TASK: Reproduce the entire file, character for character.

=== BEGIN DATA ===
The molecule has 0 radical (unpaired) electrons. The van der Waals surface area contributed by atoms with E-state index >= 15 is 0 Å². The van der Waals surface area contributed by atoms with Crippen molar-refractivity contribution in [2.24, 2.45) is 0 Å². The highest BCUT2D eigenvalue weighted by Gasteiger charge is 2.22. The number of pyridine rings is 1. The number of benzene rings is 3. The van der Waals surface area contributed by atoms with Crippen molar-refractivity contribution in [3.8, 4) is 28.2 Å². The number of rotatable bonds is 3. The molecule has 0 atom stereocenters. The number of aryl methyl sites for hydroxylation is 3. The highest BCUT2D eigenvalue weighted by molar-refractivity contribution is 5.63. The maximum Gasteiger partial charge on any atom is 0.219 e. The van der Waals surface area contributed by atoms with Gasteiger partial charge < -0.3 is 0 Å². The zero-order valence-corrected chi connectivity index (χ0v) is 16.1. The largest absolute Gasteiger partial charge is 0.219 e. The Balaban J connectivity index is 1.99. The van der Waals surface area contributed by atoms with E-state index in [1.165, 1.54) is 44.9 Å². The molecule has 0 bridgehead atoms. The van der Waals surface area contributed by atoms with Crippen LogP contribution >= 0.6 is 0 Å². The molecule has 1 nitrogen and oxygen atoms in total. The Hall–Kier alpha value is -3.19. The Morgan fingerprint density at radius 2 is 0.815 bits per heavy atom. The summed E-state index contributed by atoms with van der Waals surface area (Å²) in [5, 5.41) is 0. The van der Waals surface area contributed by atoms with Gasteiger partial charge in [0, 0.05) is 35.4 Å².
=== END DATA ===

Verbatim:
The molecule has 0 radical (unpaired) electrons. The van der Waals surface area contributed by atoms with E-state index >= 15 is 0 Å². The van der Waals surface area contributed by atoms with Crippen molar-refractivity contribution in [2.24, 2.45) is 0 Å². The highest BCUT2D eigenvalue weighted by Gasteiger charge is 2.22. The number of pyridine rings is 1. The number of benzene rings is 3. The van der Waals surface area contributed by atoms with Crippen molar-refractivity contribution in [3.8, 4) is 28.2 Å². The number of rotatable bonds is 3. The molecule has 0 atom stereocenters. The number of aryl methyl sites for hydroxylation is 3. The highest BCUT2D eigenvalue weighted by molar-refractivity contribution is 5.63. The maximum Gasteiger partial charge on any atom is 0.219 e. The van der Waals surface area contributed by atoms with Gasteiger partial charge < -0.3 is 0 Å². The zero-order valence-corrected chi connectivity index (χ0v) is 16.1. The largest absolute Gasteiger partial charge is 0.219 e. The Balaban J connectivity index is 1.99. The van der Waals surface area contributed by atoms with E-state index in [1.165, 1.54) is 44.9 Å². The molecule has 0 bridgehead atoms. The van der Waals surface area contributed by atoms with Crippen LogP contribution >= 0.6 is 0 Å². The molecule has 1 nitrogen and oxygen atoms in total. The Hall–Kier alpha value is -3.19. The Morgan fingerprint density at radius 2 is 0.815 bits per heavy atom. The summed E-state index contributed by atoms with van der Waals surface area (Å²) in [5, 5.41) is 0. The van der Waals surface area contributed by atoms with Gasteiger partial charge in [0, 0.05) is 35.4 Å².